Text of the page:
4 Steps Entrepreneurs Should Take When Tackling Business Projects

by | BiggerPockets.com

A lot of time on the Biggerpockets Podcast and the Forums is spent talking about creating systems for your business. If you haven’t created systems for your business, do it. If you have, you may have already figured out that creating systems is only half the battle.

Your business can be divided into two areas:

Processes and Projects.

Processes are tasks that are repetitive. You can do them over and over again. I would argue that most well established businesses are more process-oriented than project-oriented. But for smaller businesses, I think there are a lot of projects that need to be handled that don’t necessarily need repeating. For instance, if your business needs a website, that is a project. Finding a larger office space? Project. Setting up a property management software? Project. Once these are done, you probably won’t do them again.

What I have found is that I am drowning in projects, not processes. If you too are struggling with projects, these are the ways that I have handled dealing with projects.

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4 Steps Entrepreneurs Should Take When Tackling Business Projects

1. Write them down.

I have a list of projects that I want to complete. It started as a brain dump. I just needed to get it all out of my head. All these thoughts of what to do was getting in the way of the actual doing. I spent an hour and wrote down everything that I could think of. Once I did that, I moved to step 2.


Related: 15 Things Every Newbie Needs to Know About Starting a Business

2. Prioritize.

I sat down with my coach, and we discussed every item on my list. We started with him asking me what my goal is. We established that, then went through the list. Having that in mind made it much easier to decide what was important and needed to get done now. It also helped me decide what I could put off. In the end, I found that there were only a handful of critical projects that needed to get done to reach my goal of selling more properties.

3. Delegate/take action.

After figuring out what needed to get done, I figured out what needed to happen next (like I’ve talked about in my previous post). Now that I had that next action step, I decided if I could delegate it or do it myself. From my experience, I have not had much success with outsourcing projects to sites like Upwork. I find that I spend as much time trying to find the right person for the project as it would take for me to do the project. I tend to like Fiverr much more. On Fiverr.com you tend to find people that only do that one project that you are looking for.  My success rate has been significantly higher there.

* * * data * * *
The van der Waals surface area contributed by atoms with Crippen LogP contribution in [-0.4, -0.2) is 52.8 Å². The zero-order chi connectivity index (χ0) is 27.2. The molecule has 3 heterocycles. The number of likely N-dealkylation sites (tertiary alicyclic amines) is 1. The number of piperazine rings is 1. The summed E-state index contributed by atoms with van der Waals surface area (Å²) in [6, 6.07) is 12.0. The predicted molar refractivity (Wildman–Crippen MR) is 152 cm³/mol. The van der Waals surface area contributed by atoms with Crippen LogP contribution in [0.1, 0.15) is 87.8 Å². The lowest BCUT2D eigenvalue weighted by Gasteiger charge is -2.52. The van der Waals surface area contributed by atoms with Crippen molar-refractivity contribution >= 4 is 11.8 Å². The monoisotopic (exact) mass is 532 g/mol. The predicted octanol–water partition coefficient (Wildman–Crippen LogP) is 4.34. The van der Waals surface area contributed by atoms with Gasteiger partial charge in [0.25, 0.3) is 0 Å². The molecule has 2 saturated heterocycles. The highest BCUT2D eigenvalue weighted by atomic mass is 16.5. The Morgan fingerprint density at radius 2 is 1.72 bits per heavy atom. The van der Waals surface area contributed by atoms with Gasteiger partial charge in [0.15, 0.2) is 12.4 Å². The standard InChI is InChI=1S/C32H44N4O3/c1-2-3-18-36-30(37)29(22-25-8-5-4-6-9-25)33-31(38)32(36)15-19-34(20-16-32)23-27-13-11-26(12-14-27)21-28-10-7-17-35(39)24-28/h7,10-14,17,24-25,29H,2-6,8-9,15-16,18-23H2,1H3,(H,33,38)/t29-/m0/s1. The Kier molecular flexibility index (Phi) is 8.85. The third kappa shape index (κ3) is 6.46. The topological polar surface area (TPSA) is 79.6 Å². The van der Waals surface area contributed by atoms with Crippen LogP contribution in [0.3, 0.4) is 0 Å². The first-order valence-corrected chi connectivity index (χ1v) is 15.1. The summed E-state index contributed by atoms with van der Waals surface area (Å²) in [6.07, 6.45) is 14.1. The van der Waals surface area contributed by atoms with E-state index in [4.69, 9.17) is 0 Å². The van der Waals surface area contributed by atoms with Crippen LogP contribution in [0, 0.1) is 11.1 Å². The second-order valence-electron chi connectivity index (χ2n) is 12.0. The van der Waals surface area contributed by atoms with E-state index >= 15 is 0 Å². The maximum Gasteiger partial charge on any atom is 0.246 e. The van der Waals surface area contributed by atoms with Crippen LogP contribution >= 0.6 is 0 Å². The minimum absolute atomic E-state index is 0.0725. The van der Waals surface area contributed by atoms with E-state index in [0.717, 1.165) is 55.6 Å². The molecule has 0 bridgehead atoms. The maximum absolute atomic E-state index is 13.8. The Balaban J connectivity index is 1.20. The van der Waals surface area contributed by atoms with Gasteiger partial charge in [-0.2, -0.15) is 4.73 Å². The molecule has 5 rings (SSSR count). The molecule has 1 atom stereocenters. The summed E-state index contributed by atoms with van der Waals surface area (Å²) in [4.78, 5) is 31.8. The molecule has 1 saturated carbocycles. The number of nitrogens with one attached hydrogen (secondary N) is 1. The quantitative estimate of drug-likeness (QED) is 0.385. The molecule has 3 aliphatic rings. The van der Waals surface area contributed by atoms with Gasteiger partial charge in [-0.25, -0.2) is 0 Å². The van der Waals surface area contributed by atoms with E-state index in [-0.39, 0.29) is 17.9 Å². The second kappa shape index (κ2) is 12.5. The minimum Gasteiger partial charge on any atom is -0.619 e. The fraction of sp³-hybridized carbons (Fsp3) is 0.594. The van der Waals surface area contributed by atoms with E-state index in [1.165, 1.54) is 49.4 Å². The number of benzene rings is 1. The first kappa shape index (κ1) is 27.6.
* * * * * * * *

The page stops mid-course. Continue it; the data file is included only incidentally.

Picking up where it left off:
Related: 3 Areas of My Business I’m Streamlining to Regain Valuable Free Time

4. Follow up.

If you delegate the work, you have to stay on top of it. This is no different than hiring a contractor to install a kitchen. If you don’t stay on top of it, you won’t get what you want in the time that you want it.

I am not going to lie. I still struggle with this. I still struggle with handing things off and figuring out what is the most important thing right now for my business. I get better with every day that passes. I get better with every team member I find that adds to my resources at hand. It is a slow process but a necessary one. I still have lots to learn.

What projects are you working on and how are you organizing them?

Let me know with a comment!

About Author

Mark Ainley

Mark Ainley is founder of GC Realty and Development and GC Realty Investments. Mark has been an active real estate investor since 2003. He started slowly by flipping condos and acquiring a couple of investment properties. Since 2003, Mark and his team have successfully renovated and stabilized over 200 properties.


  1. Joshua Diaz

    Thank you for sharing your thoughts. I have also heard so much about processes and streamlining your business so that it can run without you being there for every single step. The part about writing down your projects then prioritizing them is pure gold and I plan to do just that. Thanks again for sharing!

  2. Kyra Quon

    Hi Mark, you nailed it — great distinction between process & projects. I would add that, for a process to be reliable, you just have to make sure that every step works, so that there aren’t any gray areas that cause possible failure of the process. And that the process is clearly communicated.
    Best, Kyra

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